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Monoclonal Antibody Immunofluorescence Immunocytochemistry Antigen Binding

$111
20 µl
$260
100 µl
APPLICATIONS
REACTIVITY
Human, Monkey, Mouse, Rat

Application Methods: Immunofluorescence (Immunocytochemistry), Immunohistochemistry (Paraffin), Western Blotting

Background: Protein phosphatase type 2A (PP2A) is an essential protein serine/threonine phosphatase that is conserved in all eukaryotes. PP2A is a key enzyme within various signal transduction pathways as it regulates fundamental cellular activities such as DNA replication, transcription, translation, metabolism, cell cycle progression, cell division, apoptosis and development (1-3). The core enzyme consists of catalytic C and regulatory A (or PR65) subunits, with each subunit represented by α and β isoforms (1). Additional regulatory subunits belong to four different families of unrelated proteins. Both the B (or PR55) and B' regulatory protein families contain α, β, γ and δ isoforms, with the B' family also including an ε protein. B'' family proteins include PR72, PR130, PR59 and PR48 isoforms, while striatin (PR110) and SG2NA (PR93) are both members of the B''' regulatory protein family. These B subunits competitively bind to a shared binding site on the core A subunit (1). This variable array of holoenzyme components, particularly regulatory B subunits, allows PP2A to act in a diverse set of functions. PP2A function is regulated by expression, localization, holoenzyme composition and post-translational modification. Phosphorylation of PP2A at Tyr307 by Src occurs in response to EGF or insulin and results in a substantial reduction of PP2A activity (4). Reversible methylation on the carboxyl group of Leu309 of PP2A has been observed (5,6). Methylation alters the conformation of PP2A, as well as its localization and association with B regulatory subunits (6-8).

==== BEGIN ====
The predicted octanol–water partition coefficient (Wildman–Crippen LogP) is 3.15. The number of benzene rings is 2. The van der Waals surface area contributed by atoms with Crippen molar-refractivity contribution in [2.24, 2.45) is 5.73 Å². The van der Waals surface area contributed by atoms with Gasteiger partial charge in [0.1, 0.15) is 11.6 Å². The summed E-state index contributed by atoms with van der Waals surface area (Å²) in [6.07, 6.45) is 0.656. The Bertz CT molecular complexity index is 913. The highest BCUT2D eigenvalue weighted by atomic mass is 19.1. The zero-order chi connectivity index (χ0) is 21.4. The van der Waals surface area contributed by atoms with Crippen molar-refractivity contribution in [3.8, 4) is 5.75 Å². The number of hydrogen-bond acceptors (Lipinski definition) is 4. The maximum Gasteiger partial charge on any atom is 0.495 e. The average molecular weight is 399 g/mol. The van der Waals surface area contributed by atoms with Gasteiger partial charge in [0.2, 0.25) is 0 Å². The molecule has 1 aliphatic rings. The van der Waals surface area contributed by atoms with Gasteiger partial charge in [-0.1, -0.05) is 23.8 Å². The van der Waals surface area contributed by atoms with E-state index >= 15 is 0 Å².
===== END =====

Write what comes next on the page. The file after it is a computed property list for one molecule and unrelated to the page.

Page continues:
$115
20 µl
$269
100 µl
APPLICATIONS
REACTIVITY
Human

Application Methods: Flow Cytometry, Immunofluorescence (Immunocytochemistry), Immunohistochemistry (Paraffin), Western Blotting

Background: CD74, which is also known as the MHC Class II-associated invariant chain (Ii), is a type II transmembrane glycoprotein that plays a critical role in the antigen presentation process as a chaperone of MHC Class II proteins. It is expressed at high levels on B cells and to a lesser extent on numerous antigen presenting cell (APC) types including dendritic cells, Langerhans cells, monocytes, and macrophages as well as non-traditional APCs such as epithelial cells (1,2). CD74 was initially identified for its ability to regulate the folding and intracellular trafficking of newly synthesized MHC Class II molecules. Following expression, CD74 self-assembles as a trimer that serves as a scaffold for the assembly of MHC Class II molecules. Through this interaction, CD74 blocks the peptide binding cleft of MHC Class II molecules and prevents their premature association with endogenous polypeptides (3). Binding to CD74 also facilitates the translocation of MHC Class II molecules from the endoplasmic reticulum to the endocytic compartments during antigen presentation (4). In addition to its role as an MHC Class II chaperone, CD74 is also the receptor for macrophage migration-inhibitory factor (MIF). Binding to CD74 and its co-receptor, CD44, has been shown to induce the activation of the NFkB and ERK pathways to promote cell proliferation and survival signals (5,6). Recent studies have identified CXCR2 and CXCR4 as co-receptors for CD74 where MIF binding to CD74 complexes contributes to MIF-mediated monocyte chemotaxis and the induction of Akt signaling, respectively (7,8). Increased CD74 surface expression has been reported under inflammatory conditions and in certain types of cancer cells implying a potential role in tumorigenesis (9).